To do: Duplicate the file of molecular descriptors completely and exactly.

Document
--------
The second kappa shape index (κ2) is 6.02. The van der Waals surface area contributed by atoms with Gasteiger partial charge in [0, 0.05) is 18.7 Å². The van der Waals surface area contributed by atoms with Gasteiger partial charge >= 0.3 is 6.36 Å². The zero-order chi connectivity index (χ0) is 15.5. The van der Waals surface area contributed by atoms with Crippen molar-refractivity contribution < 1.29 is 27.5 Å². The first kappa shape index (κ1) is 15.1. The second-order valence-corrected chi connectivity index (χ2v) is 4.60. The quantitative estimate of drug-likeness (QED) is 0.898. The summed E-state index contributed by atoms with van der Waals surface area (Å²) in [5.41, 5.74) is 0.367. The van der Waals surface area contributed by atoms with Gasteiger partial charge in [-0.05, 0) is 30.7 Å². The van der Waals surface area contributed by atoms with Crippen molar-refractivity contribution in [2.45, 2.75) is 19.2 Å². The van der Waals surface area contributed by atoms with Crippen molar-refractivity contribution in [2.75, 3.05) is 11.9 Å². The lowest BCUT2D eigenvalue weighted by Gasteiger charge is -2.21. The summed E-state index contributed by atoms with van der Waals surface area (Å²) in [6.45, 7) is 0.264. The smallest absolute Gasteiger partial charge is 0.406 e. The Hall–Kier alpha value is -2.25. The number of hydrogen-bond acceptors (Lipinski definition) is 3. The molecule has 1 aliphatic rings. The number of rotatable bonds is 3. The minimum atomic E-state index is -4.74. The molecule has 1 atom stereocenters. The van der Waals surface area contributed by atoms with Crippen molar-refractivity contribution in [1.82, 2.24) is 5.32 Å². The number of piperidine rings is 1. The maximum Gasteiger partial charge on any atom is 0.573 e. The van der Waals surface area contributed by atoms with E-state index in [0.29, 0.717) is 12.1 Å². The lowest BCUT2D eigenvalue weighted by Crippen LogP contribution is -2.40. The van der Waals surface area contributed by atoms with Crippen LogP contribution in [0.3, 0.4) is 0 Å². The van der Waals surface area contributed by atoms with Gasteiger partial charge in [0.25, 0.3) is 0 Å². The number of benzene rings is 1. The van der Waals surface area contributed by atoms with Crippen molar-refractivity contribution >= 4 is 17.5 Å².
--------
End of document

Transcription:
The second kappa shape index (κ2) is 6.02. The van der Waals surface area contributed by atoms with Gasteiger partial charge in [0, 0.05) is 18.7 Å². The van der Waals surface area contributed by atoms with Gasteiger partial charge >= 0.3 is 6.36 Å². The zero-order chi connectivity index (χ0) is 15.5. The van der Waals surface area contributed by atoms with Crippen molar-refractivity contribution < 1.29 is 27.5 Å². The first kappa shape index (κ1) is 15.1. The second-order valence-corrected chi connectivity index (χ2v) is 4.60. The quantitative estimate of drug-likeness (QED) is 0.898. The summed E-state index contributed by atoms with van der Waals surface area (Å²) in [5.41, 5.74) is 0.367. The van der Waals surface area contributed by atoms with Gasteiger partial charge in [-0.05, 0) is 30.7 Å². The van der Waals surface area contributed by atoms with Crippen molar-refractivity contribution in [2.45, 2.75) is 19.2 Å². The van der Waals surface area contributed by atoms with Crippen molar-refractivity contribution in [2.75, 3.05) is 11.9 Å². The lowest BCUT2D eigenvalue weighted by Gasteiger charge is -2.21. The summed E-state index contributed by atoms with van der Waals surface area (Å²) in [6.45, 7) is 0.264. The smallest absolute Gasteiger partial charge is 0.406 e. The Hall–Kier alpha value is -2.25. The number of hydrogen-bond acceptors (Lipinski definition) is 3. The molecule has 1 aliphatic rings. The number of rotatable bonds is 3. The minimum atomic E-state index is -4.74. The molecule has 1 atom stereocenters. The van der Waals surface area contributed by atoms with Crippen molar-refractivity contribution in [1.82, 2.24) is 5.32 Å². The number of piperidine rings is 1. The maximum Gasteiger partial charge on any atom is 0.573 e. The van der Waals surface area contributed by atoms with E-state index in [0.29, 0.717) is 12.1 Å². The lowest BCUT2D eigenvalue weighted by Crippen LogP contribution is -2.40. The van der Waals surface area contributed by atoms with Crippen LogP contribution in [0.3, 0.4) is 0 Å². The van der Waals surface area contributed by atoms with Gasteiger partial charge in [0.25, 0.3) is 0 Å². The number of benzene rings is 1. The van der Waals surface area contributed by atoms with Crippen molar-refractivity contribution >= 4 is 17.5 Å².